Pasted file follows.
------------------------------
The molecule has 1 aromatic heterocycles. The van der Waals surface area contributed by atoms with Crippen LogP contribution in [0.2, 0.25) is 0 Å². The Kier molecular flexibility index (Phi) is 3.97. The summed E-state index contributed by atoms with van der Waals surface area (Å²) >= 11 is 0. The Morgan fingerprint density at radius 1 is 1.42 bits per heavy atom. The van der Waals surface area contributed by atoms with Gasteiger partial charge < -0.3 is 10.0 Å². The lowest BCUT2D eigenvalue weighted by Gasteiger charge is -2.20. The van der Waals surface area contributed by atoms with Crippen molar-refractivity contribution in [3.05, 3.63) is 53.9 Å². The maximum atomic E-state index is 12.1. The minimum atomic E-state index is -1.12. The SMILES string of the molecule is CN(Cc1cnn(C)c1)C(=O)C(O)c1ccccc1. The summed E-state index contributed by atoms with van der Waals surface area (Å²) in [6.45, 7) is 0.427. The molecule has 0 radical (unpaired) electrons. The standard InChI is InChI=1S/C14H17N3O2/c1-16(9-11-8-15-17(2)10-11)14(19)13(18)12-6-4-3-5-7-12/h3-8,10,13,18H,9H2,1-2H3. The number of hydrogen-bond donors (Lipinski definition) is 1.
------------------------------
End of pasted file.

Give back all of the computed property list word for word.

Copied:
The molecule has 1 aromatic heterocycles. The van der Waals surface area contributed by atoms with Crippen LogP contribution in [0.2, 0.25) is 0 Å². The Kier molecular flexibility index (Phi) is 3.97. The summed E-state index contributed by atoms with van der Waals surface area (Å²) >= 11 is 0. The Morgan fingerprint density at radius 1 is 1.42 bits per heavy atom. The van der Waals surface area contributed by atoms with Gasteiger partial charge < -0.3 is 10.0 Å². The lowest BCUT2D eigenvalue weighted by Gasteiger charge is -2.20. The van der Waals surface area contributed by atoms with Crippen molar-refractivity contribution in [3.05, 3.63) is 53.9 Å². The maximum atomic E-state index is 12.1. The minimum atomic E-state index is -1.12. The SMILES string of the molecule is CN(Cc1cnn(C)c1)C(=O)C(O)c1ccccc1. The summed E-state index contributed by atoms with van der Waals surface area (Å²) in [6.45, 7) is 0.427. The molecule has 0 radical (unpaired) electrons. The standard InChI is InChI=1S/C14H17N3O2/c1-16(9-11-8-15-17(2)10-11)14(19)13(18)12-6-4-3-5-7-12/h3-8,10,13,18H,9H2,1-2H3. The number of hydrogen-bond donors (Lipinski definition) is 1.